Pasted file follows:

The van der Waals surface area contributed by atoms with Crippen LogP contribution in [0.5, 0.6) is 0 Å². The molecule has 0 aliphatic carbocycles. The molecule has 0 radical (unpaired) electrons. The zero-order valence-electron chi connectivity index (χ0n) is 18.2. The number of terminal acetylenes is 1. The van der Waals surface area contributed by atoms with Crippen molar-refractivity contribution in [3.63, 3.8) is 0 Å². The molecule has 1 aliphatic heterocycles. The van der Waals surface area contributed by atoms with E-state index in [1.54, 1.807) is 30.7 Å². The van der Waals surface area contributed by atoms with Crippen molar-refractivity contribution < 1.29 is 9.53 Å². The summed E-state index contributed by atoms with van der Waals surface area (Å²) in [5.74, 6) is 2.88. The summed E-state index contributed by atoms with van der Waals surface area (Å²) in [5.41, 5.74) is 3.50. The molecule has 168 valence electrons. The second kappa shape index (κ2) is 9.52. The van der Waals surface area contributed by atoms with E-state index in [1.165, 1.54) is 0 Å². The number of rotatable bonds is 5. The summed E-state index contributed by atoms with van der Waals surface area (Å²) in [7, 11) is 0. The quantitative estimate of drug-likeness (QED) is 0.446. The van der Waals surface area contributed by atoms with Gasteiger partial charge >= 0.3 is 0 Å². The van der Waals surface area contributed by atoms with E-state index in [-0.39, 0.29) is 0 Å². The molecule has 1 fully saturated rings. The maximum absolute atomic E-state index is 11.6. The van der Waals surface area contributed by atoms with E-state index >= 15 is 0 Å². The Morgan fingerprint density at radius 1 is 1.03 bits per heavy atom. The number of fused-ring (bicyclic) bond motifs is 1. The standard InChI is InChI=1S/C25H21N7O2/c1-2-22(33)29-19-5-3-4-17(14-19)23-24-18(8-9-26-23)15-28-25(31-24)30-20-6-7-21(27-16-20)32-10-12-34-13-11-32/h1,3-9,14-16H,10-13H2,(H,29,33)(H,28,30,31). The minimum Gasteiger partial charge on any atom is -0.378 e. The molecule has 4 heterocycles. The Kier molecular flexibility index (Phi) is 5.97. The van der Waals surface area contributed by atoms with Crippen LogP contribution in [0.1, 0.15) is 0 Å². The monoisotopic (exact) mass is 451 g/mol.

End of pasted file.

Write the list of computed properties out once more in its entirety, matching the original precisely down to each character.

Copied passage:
The van der Waals surface area contributed by atoms with Crippen LogP contribution in [0.5, 0.6) is 0 Å². The molecule has 0 aliphatic carbocycles. The molecule has 0 radical (unpaired) electrons. The zero-order valence-electron chi connectivity index (χ0n) is 18.2. The number of terminal acetylenes is 1. The van der Waals surface area contributed by atoms with Crippen molar-refractivity contribution in [3.63, 3.8) is 0 Å². The molecule has 1 aliphatic heterocycles. The van der Waals surface area contributed by atoms with E-state index in [1.54, 1.807) is 30.7 Å². The van der Waals surface area contributed by atoms with Crippen molar-refractivity contribution < 1.29 is 9.53 Å². The summed E-state index contributed by atoms with van der Waals surface area (Å²) in [5.74, 6) is 2.88. The summed E-state index contributed by atoms with van der Waals surface area (Å²) in [5.41, 5.74) is 3.50. The molecule has 168 valence electrons. The second kappa shape index (κ2) is 9.52. The van der Waals surface area contributed by atoms with E-state index in [1.165, 1.54) is 0 Å². The number of rotatable bonds is 5. The summed E-state index contributed by atoms with van der Waals surface area (Å²) in [7, 11) is 0. The quantitative estimate of drug-likeness (QED) is 0.446. The van der Waals surface area contributed by atoms with Gasteiger partial charge >= 0.3 is 0 Å². The van der Waals surface area contributed by atoms with E-state index in [-0.39, 0.29) is 0 Å². The molecule has 1 fully saturated rings. The maximum absolute atomic E-state index is 11.6. The van der Waals surface area contributed by atoms with E-state index >= 15 is 0 Å². The Morgan fingerprint density at radius 1 is 1.03 bits per heavy atom. The number of fused-ring (bicyclic) bond motifs is 1. The standard InChI is InChI=1S/C25H21N7O2/c1-2-22(33)29-19-5-3-4-17(14-19)23-24-18(8-9-26-23)15-28-25(31-24)30-20-6-7-21(27-16-20)32-10-12-34-13-11-32/h1,3-9,14-16H,10-13H2,(H,29,33)(H,28,30,31). The minimum Gasteiger partial charge on any atom is -0.378 e. The molecule has 4 heterocycles. The Kier molecular flexibility index (Phi) is 5.97. The van der Waals surface area contributed by atoms with Crippen LogP contribution in [0.1, 0.15) is 0 Å². The monoisotopic (exact) mass is 451 g/mol.